FARGO – Fresh off his decisive Election Day victory, Governor-elect Doug Burgum announced his transition team chairperson on Wednesday and said he won’t second-guess departing Gov. Jack Dalrymple on his handling of the Dakota Access Pipeline protests.
Burgum, who cruised to a 57-point win over Democratic state Rep. Marvin Nelson of Rolla, named former Great Plains Software and Microsoft executive Jodi Uecker to lead his transition team.
Uecker also served as an adviser to former Gov. John Hoeven’s transition team in 2000. She worked in operational and leadership positions at Great Plains from 1984 to 2001, helping then-CEO Burgum grow the company to more than 2,000 employees and lead it through its 2001 sale to Microsoft for $1.1 billion. After the merger, Uecker served as corporate vice president of Microsoft’s Business Solutions division. She most recently was interim president for Sage Business Solutions.
“She’s got true tech experience, true global experience, true leadership experience,” Burgum told reporters at Fargo’s Radisson Hotel.
Uecker said it’s a tight time frame before Burgum takes office Dec. 15, and they want to build a “high-performing team.”
“And we’re going to do that based on certainly the strength of existing leaders and certainly looking for additional people that want to join the journey,” she said, pointing to the website joindougburgum.com for those interested.
Burgum wouldn’t speculate on how many members of Dalrymple’s cabinet will stay or go, saying the transition team will meet with all agency heads.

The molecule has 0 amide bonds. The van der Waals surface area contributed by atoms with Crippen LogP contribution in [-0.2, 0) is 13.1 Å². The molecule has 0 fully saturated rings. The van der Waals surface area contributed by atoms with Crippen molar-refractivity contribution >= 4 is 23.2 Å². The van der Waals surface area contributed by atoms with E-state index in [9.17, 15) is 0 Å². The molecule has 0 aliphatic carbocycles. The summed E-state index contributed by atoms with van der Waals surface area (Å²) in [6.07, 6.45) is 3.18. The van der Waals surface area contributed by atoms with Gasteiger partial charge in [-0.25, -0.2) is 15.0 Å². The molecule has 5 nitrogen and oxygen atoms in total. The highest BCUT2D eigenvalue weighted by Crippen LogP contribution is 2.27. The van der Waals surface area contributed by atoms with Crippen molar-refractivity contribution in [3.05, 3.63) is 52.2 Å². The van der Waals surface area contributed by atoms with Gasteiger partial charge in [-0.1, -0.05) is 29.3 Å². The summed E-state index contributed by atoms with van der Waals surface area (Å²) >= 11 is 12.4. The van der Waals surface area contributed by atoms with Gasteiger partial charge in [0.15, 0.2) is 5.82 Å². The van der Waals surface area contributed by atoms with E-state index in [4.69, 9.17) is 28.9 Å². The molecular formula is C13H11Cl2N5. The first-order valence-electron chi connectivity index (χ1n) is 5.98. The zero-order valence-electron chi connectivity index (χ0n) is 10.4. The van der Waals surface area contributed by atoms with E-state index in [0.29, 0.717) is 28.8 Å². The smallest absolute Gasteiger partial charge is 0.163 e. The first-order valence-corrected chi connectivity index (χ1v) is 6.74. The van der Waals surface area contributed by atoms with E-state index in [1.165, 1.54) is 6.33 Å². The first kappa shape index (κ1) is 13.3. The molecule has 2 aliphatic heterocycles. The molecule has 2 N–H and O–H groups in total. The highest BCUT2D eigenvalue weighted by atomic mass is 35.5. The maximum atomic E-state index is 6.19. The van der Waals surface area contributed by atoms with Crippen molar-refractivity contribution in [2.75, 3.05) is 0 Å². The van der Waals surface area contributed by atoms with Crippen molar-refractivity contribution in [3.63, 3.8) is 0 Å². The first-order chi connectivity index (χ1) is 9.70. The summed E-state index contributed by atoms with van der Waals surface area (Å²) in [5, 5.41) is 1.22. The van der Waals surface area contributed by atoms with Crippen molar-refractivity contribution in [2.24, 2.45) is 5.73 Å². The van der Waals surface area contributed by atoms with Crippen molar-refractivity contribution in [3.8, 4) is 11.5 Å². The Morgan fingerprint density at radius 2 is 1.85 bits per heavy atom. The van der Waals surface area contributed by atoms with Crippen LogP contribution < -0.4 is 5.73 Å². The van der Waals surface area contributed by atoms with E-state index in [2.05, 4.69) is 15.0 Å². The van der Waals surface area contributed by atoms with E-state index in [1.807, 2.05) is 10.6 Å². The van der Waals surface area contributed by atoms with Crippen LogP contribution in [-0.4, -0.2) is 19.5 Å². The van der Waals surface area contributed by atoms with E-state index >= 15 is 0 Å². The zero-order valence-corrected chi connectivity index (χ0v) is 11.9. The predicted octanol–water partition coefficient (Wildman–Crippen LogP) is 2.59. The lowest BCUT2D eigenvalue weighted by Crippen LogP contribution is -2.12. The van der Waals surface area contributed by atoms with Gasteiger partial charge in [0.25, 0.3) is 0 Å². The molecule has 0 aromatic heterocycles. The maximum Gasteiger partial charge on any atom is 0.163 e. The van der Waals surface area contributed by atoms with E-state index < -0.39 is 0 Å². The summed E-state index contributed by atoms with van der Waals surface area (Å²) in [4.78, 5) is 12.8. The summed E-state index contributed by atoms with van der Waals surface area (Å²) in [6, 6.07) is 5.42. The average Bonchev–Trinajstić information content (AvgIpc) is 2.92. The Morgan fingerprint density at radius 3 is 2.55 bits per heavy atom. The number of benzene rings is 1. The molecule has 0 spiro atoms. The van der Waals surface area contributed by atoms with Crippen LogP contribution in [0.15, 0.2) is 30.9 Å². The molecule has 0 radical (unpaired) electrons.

At least one cabinet spot will already be open: Labor Commissioner Troy Seibel has taken a job as chief deputy attorney general effective Dec. 1, in a move announced Wednesday.
Burgum also was asked about the Dakota Access Pipeline protests that have drawn thousands of Native Americans and other pipeline opponents to camps on or near the Standing Rock Sioux Reservation. Protesters, tribal leaders and the American Civil Liberties Union have criticized the militarized law enforcement response as authorities have arrested more than 400 people so far for criminal trespass, disorderly conduct and other charges.
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Burgum stressed that Dalrymple is still governor until Dec. 15.
“We’re not part of that decision-making chain until Dec. 16,” Burgum said. “And so we need to give our full support to the … current administration and not second-guess any decisions that they might be making at this point in time.”
Burgum said he didn’t want to make a political statement about whether the U.S. Army Corps of Engineers should issue the easement Dakota Access needs to finish the $3.8 billion, 1,172-mile pipeline by drilling through corps land under and bordering the Missouri River at Lake Oahe. The Obama administration has been withholding the easement since September for further review, and Burgum said he would leave the issue to the corps’ engineers, “because meeting the criteria for the easement should be a black-and-white decision.”
He said it wouldn’t be fruitful to speculate on what will happen if protests are ongoing when he takes office.
“We could have a completely different situation on our hands there than now,” he said, adding he hopes for “a peaceful and legal dialogue, as opposed to having something tragic happen here in North Dakota.”
Following up on a campaign promise, Burgum said he still fully intends to give his $132,964 governor’s salary back to taxpayers, though it’s unclear whether state law allows it.
“We’ll figure out a way to get it done, and even if it means I’ve got to take the salary and then donate it, we’ll do that,” he said.
Lt. Gov.-elect Brent Sanford also addressed his transition away from the mayor’s position in Watford City, saying the City Council could nominate one of its members for the post or pass a resolution for a special election.